Every month for the past six months I’ve written a nutritional newsletter for the facilities in Seward to use for training. The topics have covered a wide variety of dietary medical issues. But for my October subject, I decided to focus on nutritionally packed Fall fruits and veggies just for fun.
I figured, it would be ok to share it on the blog to try to encourage readers to broaden their Fall fruits and veggies horizon. The information is simple, short, sweet and straight forward.
If you aren’t taking advantage of the harvest, I highly encourage you to. Introduce your families to new options. The sooner, the better. And if you’re lucky, they’ll develop a life long love of fruits and vegetables. My parents did it for me, and I’ve never met a fruit or vegetable that I didn’t like!
Fall Fruits and Veggies
It’s no secret that it’s difficult for anyone to consume a diet balanced enough to meet all of the requirements for vitamins, minerals and fiber daily. That’s where a good general daily multivitamin can come into play. Some in the population both young and old on are one (along with other supplements like Iron, Vitamin C, Vitamin D, Calcium, etc depending on age or disease). However, most are not, leaving one at risk for deficiencies.
That’s where taking advantage of seasonal foods, and building them into your diet can really help boost the nutritional value of meals.
Take squash for example. There are countless varieties out there, each with its own different flavor. The darker the squash, the more Vitamin A and C it contains. It’s textures are versatile and can be made into soups, mashed, pies and casseroles; sweet or savory. Plus squash is generally easy to chew and swallow for the younger and older populations.
Think creatively, like using spaghetti squash in place of noodles, or a half/quarter of acorn squash stuffed with a meal filling and baked, or butternut squash soup. Pumpkins aren’t just for carving! Try making a homemade pumpkin pie. And Zucchini? Bake that right into desserts and breads.
Then there are potatoes, now fresh right out of the ground. These are high in Vitamin C, potassium, Vitamin B6 and contain some fiber. Of course we all know the versatility of potatoes and in interviewing my patient population; it’s something most people really like.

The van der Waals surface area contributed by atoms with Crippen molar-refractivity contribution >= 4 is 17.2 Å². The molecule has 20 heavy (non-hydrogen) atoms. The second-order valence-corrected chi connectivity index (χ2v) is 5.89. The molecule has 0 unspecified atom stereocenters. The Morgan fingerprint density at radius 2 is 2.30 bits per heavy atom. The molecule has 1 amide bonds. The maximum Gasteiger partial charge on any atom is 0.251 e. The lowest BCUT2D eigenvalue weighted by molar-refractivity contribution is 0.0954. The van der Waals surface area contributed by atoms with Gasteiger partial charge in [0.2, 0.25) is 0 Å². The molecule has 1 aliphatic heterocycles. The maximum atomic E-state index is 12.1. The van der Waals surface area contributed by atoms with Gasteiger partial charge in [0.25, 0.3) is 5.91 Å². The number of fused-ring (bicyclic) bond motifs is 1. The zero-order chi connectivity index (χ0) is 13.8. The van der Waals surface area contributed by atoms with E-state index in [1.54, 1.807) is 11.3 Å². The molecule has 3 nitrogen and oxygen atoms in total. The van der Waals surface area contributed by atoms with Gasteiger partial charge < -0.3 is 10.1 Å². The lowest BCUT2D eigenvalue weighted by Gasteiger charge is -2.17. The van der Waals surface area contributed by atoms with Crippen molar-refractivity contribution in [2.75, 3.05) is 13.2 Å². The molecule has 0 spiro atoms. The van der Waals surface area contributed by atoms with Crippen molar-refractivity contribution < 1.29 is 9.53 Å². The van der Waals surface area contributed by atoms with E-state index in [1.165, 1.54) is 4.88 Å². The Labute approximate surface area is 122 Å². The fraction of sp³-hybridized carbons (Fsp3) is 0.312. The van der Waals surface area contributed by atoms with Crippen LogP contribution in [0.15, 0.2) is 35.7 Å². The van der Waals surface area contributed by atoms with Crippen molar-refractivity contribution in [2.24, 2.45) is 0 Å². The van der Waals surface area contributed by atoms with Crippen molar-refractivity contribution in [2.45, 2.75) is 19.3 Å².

Sweet potatoes or yams are a great source of Vitamin A, plus contain Vitamin B-6, Magnesium, and fiber. It’s nice to enjoy these as fries, or baked in lieu of “white” potatoes.
Fall fruits also pack a nutritional punch. Apples contain moderate amounts of Vitamin C, and a good amount of fiber if eaten raw. This is important to some of people who have a tendency to overeat. Fiber works well to help one feel full and to keep things moving regularly.
In Alaska we are quite fortunate that we can harvest many types of berries well into the early Fall. Cranberries are a popular fruit this time of year, high in Vitamin C and fiber. They are quite tart if not cooked and a little bit tough so it’s good to cook them down a bit and balance out the flavor with a little sweetness.
Dare to try new Fall Fruits and Veggies
The point is, be creative with the fresh ingredients found seasonally. Benefits include that they are cost effective, more nutritionally dense and flavorful. Many of them would fit in nicely with any age group’s needs, tolerances, and taste/texture preferences. Plus, Bonus! They generally hold and store very well if kept in a cool place.
So get out to the farmer’s market, grocer or hit the garden one last time and enjoy the fresh Fall fruits and veggies abundant after the harvest! If you don’t in Alaska, the moose will just eat it. They know what’s good for them!
*Moose Photo courtesy of John Pennell via Arctic Warrior. Moose steal mine during the cover of night, but I’m bound and determined to get a photo yet!